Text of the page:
President-elect Ursula von der Leyen’s mission to make Europe the world’s first carbon neutral continent is a noble aim.
She has rightly identified new technologies and common values as being essential to ensuring we live on a healthy planet.
Also, key to delivering on her ambition must be a new EU life sciences and biotechnology strategy; the block’s first since 2002.
Time for first life sciences and biotechnology strategy since 2002
We await the arrival of a new European Commission in the days following Biotech Week 2019 and EFIB (Europe’s leading event on industrial biotech and the bioeconomy).
During September and October these events brought thousands of experts together - from many different sectors of the economy - to discuss the transformational change that biotechnology can bring for people and the planet.
Biotech applications are enabling enormous advances in industry, healthcare and agriculture that contribute to European and global sustainability. We now need these benefits to be recognised and incentivised in a comprehensive strategy.
Since the EU’s 2002 life sciences strategy, biotechnology has become increasingly integrated into the European and global economy.
The widely recognised role that digitalisation will play in the fourth industrial revolution is likely to be matched by the biologicalisation of many industries; often supported by the new CRISPR genome editing tool, which represents a technological milestone in terms of speed, accuracy and the potential for new therapies, products and processes.
Biotech solutions are inspired by Life
Biotechnology is a broad and complex science based on studying and learning from living organisms and systems.
It incorporates a multitude of diverse applications, in different sectors, with the potential to solve critical societal challenges, including many of those identified by the UN Sustainable Development Goals.
Whether its applications address the unmet needs of patients, the challenge of feeding and nourishing a growing population, our ecosystems under pressure or the threat of climate change, the biological world provides the starting point for developing a vast range of solutions.
The roots of the word biotechnology are 'technikos', meaning ‘human knowledge and skill’ and ‘bios’ which means everything to do with life.
"Despite the regulatory and policy roadblocks to biotechnology that have hampered its development, the European biotech sector leads the world in some areas of research and development"
Biotechnology helps us to better understand and utilise the systems of the human body to deliver new treatments and diagnostic tools that save lives.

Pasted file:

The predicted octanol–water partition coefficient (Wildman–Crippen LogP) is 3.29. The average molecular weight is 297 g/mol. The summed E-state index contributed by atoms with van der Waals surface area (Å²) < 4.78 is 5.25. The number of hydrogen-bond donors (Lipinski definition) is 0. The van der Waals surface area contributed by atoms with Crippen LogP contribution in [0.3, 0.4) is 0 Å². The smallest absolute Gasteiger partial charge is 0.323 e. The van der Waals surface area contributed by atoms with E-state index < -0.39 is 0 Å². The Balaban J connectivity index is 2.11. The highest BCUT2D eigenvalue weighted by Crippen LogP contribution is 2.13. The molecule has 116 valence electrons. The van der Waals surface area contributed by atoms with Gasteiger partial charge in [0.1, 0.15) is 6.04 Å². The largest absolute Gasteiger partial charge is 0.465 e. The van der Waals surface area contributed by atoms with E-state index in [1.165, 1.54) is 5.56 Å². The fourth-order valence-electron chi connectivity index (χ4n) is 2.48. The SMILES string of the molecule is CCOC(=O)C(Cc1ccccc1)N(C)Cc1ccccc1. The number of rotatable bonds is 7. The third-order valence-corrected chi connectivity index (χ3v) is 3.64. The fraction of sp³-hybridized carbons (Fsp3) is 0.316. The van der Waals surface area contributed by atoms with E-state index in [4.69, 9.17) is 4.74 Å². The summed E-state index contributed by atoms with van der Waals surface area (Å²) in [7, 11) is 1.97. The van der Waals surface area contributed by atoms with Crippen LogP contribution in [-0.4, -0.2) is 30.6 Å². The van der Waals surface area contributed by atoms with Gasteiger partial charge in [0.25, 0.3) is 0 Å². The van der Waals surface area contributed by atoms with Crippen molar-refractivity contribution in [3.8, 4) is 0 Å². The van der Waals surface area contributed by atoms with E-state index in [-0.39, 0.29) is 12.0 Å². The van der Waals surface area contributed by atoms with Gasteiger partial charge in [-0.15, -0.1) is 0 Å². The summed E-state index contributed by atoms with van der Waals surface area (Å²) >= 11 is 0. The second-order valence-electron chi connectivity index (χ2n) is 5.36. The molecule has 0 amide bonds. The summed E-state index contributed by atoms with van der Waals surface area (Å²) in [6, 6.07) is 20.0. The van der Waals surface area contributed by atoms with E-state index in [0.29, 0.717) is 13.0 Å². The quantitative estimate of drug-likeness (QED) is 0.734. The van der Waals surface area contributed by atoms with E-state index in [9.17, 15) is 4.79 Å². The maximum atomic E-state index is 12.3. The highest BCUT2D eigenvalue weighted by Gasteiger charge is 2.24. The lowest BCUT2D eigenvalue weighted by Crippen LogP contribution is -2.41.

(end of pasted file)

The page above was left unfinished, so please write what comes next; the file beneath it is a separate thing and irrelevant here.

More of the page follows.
According to a recent report, there is now a 72 percent likelihood that new treatments for cancer or rare diseases will be developed by an emerging biopharma company.
EuropaBio’s healthcare members currently spend €62bn per year on R&D (16 percent of their revenue), creating life-enhancing and extending therapies for the EU’s 30 million sufferers of rare diseases, for whom 160 drugs have already been approved in the EU.
This will be key to delivering on the Commission’s foreseen mission on cancer.
The Commission’s new ‘European Green Deal’ should fully recognise biotechnology as a tool to for reducing levels of man-made emissions and the impacts of climate change.
For example, GM crops have led to a reduction in agricultural chemical use of up to 37%, with especially marked decreases when it comes to insect resistant GM crops. GMO adoption has also enabled savings of CO2 emissions from farming by the equivalent of taking 16 million cars off the road.
Also, did you know that in 2018, European biorefineries produced almost six billion litres of ethanol, 82 percent of which was used as an alternative transport fuel, with an average of 71% GHG savings compared to petrol?
"Plastic packaging for cheese made from milk waste, car tires made from dandelion rubber, bikes made from bamboo, coffee cups made from coffee grounds, T-shirts made from trees: These are just a few of the bio-based products developed in recent years"
Enabling the circular bioeconomy
When designing its Circular Economy Action Plan, the EU must recognise the huge opportunity for a circular bioeconomy developing smart, sustainable products and processes.
Plastic packaging for cheese made from milk waste, car tires made from dandelion rubber, bikes made from bamboo, coffee cups made from coffee grounds, T-shirts made from trees: These are just a few of the bio-based products developed in recent years.
Despite the regulatory and policy roadblocks to biotechnology that have hampered its development, the European biotech sector leads the world in some areas of research and development.
It is led by a dedicated, inspired and highly-skilled community of research and development intensive businesses, scientists and researchers, excelling in collaboration.
However, compared to competitors in the US, they are all too often operating in a risk-averse, overly cautious political environment that hinders the EU’s potential to innovate.
If the new EU institutions are serious about shifting up a gear in their ambition to deliver a greener, healthier future for Europe, the moment to embrace the potential of biologicalisation is now.
A new EU life sciences and biotechnology strategy is the starting point.